I learn this when I observe him opening the bag he carries around with him, kind of a gym bag, and there, on top of some clothing, are several unopened packages of FiberCon.
So to get him to comply, I arrange that he take the FiberCon at midday when he takes his psychotropic meds. The taking of meds daily for Robert is always observed by a nurse.
I contact Dr. Jutz to tell him of the change, this taking of the FiberCon at midday.
“That’s a lot better than not at all,” he tells me by way of an assistant. So that becomes the plan.
Gradually the FiberCon works — or so it seems. Instead of coming in every day loaded down with poop in his drawers, it decreases in frequency to every other day, and then after a time, it seems no longer to be a problem. I ask Robert how things are going, and he says, “Much, much better.”
It is pretty miraculous when you think about it. And so simple a solution, too.
Robert is more than 60 years old, caucasian, with a craggy, wrinkled, sun-damaged face; he has coarse facial features and wears a beard. His graying hair is thick and in need of a haircut; at the same time, it is very dirty and greasy. I suspect he does not willingly wash his hair. His beard is likewise dirty and long.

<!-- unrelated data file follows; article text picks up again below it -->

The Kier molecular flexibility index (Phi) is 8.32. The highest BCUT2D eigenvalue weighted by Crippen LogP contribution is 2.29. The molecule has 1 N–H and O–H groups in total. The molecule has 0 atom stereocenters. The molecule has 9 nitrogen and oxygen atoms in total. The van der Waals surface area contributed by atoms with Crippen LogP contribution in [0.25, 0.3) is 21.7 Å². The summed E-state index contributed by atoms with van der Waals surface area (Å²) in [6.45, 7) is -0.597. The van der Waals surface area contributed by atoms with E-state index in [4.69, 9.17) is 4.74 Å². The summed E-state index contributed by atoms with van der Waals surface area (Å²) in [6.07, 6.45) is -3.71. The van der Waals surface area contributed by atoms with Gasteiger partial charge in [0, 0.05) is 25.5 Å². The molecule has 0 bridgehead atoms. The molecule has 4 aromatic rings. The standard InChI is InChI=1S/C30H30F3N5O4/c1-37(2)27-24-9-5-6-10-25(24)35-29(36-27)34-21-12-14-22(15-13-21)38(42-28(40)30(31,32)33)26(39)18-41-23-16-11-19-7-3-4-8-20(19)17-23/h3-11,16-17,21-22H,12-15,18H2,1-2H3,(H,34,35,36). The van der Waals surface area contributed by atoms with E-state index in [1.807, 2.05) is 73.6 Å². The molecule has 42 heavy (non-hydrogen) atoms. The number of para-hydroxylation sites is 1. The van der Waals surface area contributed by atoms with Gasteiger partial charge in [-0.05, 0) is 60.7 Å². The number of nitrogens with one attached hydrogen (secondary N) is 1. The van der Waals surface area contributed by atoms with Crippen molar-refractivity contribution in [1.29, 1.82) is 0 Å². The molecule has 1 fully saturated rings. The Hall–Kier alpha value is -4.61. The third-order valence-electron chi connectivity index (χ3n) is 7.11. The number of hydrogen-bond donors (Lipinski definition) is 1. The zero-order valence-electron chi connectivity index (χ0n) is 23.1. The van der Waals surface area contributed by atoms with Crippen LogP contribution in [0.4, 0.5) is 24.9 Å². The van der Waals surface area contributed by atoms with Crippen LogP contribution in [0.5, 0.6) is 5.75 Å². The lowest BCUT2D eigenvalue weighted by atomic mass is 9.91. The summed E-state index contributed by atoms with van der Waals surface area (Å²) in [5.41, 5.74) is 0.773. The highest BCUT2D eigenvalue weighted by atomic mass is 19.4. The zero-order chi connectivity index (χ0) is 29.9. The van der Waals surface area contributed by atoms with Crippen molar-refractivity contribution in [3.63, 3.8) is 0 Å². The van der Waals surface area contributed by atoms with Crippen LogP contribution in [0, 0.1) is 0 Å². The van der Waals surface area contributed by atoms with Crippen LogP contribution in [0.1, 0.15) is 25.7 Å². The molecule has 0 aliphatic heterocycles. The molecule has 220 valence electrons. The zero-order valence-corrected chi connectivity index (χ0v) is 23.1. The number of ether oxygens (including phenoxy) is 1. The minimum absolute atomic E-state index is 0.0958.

I believe he is of German ancestry. He has a large family in the city, many brothers and sisters, but they stay away, although one brother, so Robert tells me, comes around a couple of times a year.
Robert has a wife and two daughters someplace in Canada, whom he has not seen since he left them, many years ago. Both girls are nearly grown.
He remembers their names and where they last lived, but expresses no interest in making contact. I tell him one day that with computers and the like, he could easily locate them if he chooses, but he has no such interest. I do not pursue the subject. Some things are better left undisturbed.
I believe he said, in those years, he was a full-blown alcoholic, but now he does not drink at all and hasn’t for many years.
I am sometimes surprised by such revelations because Robert is truly a street person, living in shelters and flophouses or wherever he might land. In such a milieu, alcohol often plays a major role. It did for him, but something made him stop, and he has completely stopped.
I know when I’ve had to transport him to Dr. Jutz’s office, I am direct with him.
“You can’t shit in my car, so take care of it before we go!” He would always promise not to foul my car, and he never did. Still, others I work with think I am crazy to transport him at all. But I believe he has more control of his bowels than he lets on. And it appears I am right, too. But that is all I am right about because soon after that, Robert is found dead one morning in bed.
The cause of death was never determined. Well, maybe it was, but I was never provided with a follow-up.
Raymond Abbott is a social worker and novelist.
Image credit: Shutterstock.com